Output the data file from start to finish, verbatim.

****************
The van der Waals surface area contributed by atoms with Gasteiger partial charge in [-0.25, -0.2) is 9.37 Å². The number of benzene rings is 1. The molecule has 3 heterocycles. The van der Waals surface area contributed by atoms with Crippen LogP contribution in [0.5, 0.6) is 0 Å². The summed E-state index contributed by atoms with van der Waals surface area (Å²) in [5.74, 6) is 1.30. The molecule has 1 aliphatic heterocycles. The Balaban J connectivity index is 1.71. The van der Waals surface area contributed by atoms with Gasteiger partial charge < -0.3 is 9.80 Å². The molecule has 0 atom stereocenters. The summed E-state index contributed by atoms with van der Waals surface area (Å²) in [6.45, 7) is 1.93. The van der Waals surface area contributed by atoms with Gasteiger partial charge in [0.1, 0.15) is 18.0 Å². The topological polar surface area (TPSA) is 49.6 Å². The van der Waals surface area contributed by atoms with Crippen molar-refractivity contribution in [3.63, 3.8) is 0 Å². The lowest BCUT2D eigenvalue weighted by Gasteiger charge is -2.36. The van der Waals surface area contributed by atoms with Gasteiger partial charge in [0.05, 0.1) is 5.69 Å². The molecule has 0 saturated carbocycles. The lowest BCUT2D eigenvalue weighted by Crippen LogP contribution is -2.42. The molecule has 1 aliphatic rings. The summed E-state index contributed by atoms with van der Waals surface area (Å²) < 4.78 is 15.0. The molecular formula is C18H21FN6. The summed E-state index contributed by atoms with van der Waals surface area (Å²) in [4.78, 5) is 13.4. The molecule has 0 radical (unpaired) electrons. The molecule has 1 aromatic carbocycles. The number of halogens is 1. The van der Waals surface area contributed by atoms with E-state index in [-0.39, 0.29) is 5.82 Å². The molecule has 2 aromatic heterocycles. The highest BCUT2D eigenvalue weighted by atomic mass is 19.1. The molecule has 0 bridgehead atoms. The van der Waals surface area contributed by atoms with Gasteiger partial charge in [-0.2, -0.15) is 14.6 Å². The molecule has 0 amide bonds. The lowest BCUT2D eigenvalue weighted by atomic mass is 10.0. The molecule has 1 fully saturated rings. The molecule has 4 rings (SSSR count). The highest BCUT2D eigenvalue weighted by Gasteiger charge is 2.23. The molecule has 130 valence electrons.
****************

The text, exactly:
The van der Waals surface area contributed by atoms with Gasteiger partial charge in [-0.25, -0.2) is 9.37 Å². The number of benzene rings is 1. The molecule has 3 heterocycles. The van der Waals surface area contributed by atoms with Crippen LogP contribution in [0.5, 0.6) is 0 Å². The summed E-state index contributed by atoms with van der Waals surface area (Å²) in [5.74, 6) is 1.30. The molecule has 1 aliphatic heterocycles. The Balaban J connectivity index is 1.71. The van der Waals surface area contributed by atoms with Gasteiger partial charge < -0.3 is 9.80 Å². The molecule has 0 atom stereocenters. The summed E-state index contributed by atoms with van der Waals surface area (Å²) in [6.45, 7) is 1.93. The van der Waals surface area contributed by atoms with Gasteiger partial charge in [0.1, 0.15) is 18.0 Å². The topological polar surface area (TPSA) is 49.6 Å². The van der Waals surface area contributed by atoms with Crippen molar-refractivity contribution in [3.63, 3.8) is 0 Å². The lowest BCUT2D eigenvalue weighted by Gasteiger charge is -2.36. The van der Waals surface area contributed by atoms with Gasteiger partial charge in [0.05, 0.1) is 5.69 Å². The molecule has 0 saturated carbocycles. The lowest BCUT2D eigenvalue weighted by Crippen LogP contribution is -2.42. The molecule has 1 aliphatic rings. The summed E-state index contributed by atoms with van der Waals surface area (Å²) < 4.78 is 15.0. The molecular formula is C18H21FN6. The summed E-state index contributed by atoms with van der Waals surface area (Å²) in [4.78, 5) is 13.4. The molecule has 0 radical (unpaired) electrons. The molecule has 1 aromatic carbocycles. The number of halogens is 1. The van der Waals surface area contributed by atoms with E-state index in [-0.39, 0.29) is 5.82 Å². The molecule has 2 aromatic heterocycles. The highest BCUT2D eigenvalue weighted by atomic mass is 19.1. The molecule has 0 bridgehead atoms. The van der Waals surface area contributed by atoms with Gasteiger partial charge in [-0.2, -0.15) is 14.6 Å². The molecule has 0 amide bonds. The lowest BCUT2D eigenvalue weighted by atomic mass is 10.0. The molecule has 1 fully saturated rings. The molecule has 4 rings (SSSR count). The highest BCUT2D eigenvalue weighted by Gasteiger charge is 2.23. The molecule has 130 valence electrons.